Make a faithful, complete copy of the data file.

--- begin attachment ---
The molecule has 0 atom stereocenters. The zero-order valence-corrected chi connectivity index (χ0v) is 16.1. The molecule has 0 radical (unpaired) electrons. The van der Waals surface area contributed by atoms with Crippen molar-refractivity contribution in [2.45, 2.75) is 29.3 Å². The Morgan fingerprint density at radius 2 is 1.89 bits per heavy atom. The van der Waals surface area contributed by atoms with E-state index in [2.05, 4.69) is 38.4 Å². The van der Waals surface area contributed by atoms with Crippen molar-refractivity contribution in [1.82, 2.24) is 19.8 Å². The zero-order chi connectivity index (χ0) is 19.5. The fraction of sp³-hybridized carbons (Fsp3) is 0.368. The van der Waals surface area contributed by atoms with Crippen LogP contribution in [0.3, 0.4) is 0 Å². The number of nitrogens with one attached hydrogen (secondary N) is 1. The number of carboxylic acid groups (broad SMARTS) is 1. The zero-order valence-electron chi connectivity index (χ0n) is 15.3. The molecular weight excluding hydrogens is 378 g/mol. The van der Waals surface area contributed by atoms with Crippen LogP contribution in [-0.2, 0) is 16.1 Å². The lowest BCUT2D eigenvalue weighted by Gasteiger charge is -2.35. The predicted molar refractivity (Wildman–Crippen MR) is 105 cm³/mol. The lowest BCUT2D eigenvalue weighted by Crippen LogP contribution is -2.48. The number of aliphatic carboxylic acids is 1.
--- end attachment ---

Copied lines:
The molecule has 0 atom stereocenters. The zero-order valence-corrected chi connectivity index (χ0v) is 16.1. The molecule has 0 radical (unpaired) electrons. The van der Waals surface area contributed by atoms with Crippen molar-refractivity contribution in [2.45, 2.75) is 29.3 Å². The Morgan fingerprint density at radius 2 is 1.89 bits per heavy atom. The van der Waals surface area contributed by atoms with E-state index in [2.05, 4.69) is 38.4 Å². The van der Waals surface area contributed by atoms with Crippen molar-refractivity contribution in [1.82, 2.24) is 19.8 Å². The zero-order chi connectivity index (χ0) is 19.5. The fraction of sp³-hybridized carbons (Fsp3) is 0.368. The van der Waals surface area contributed by atoms with Crippen LogP contribution in [0.3, 0.4) is 0 Å². The number of nitrogens with one attached hydrogen (secondary N) is 1. The number of carboxylic acid groups (broad SMARTS) is 1. The zero-order valence-electron chi connectivity index (χ0n) is 15.3. The molecular weight excluding hydrogens is 378 g/mol. The van der Waals surface area contributed by atoms with Crippen LogP contribution in [-0.2, 0) is 16.1 Å². The lowest BCUT2D eigenvalue weighted by Gasteiger charge is -2.35. The predicted molar refractivity (Wildman–Crippen MR) is 105 cm³/mol. The lowest BCUT2D eigenvalue weighted by Crippen LogP contribution is -2.48. The number of aliphatic carboxylic acids is 1.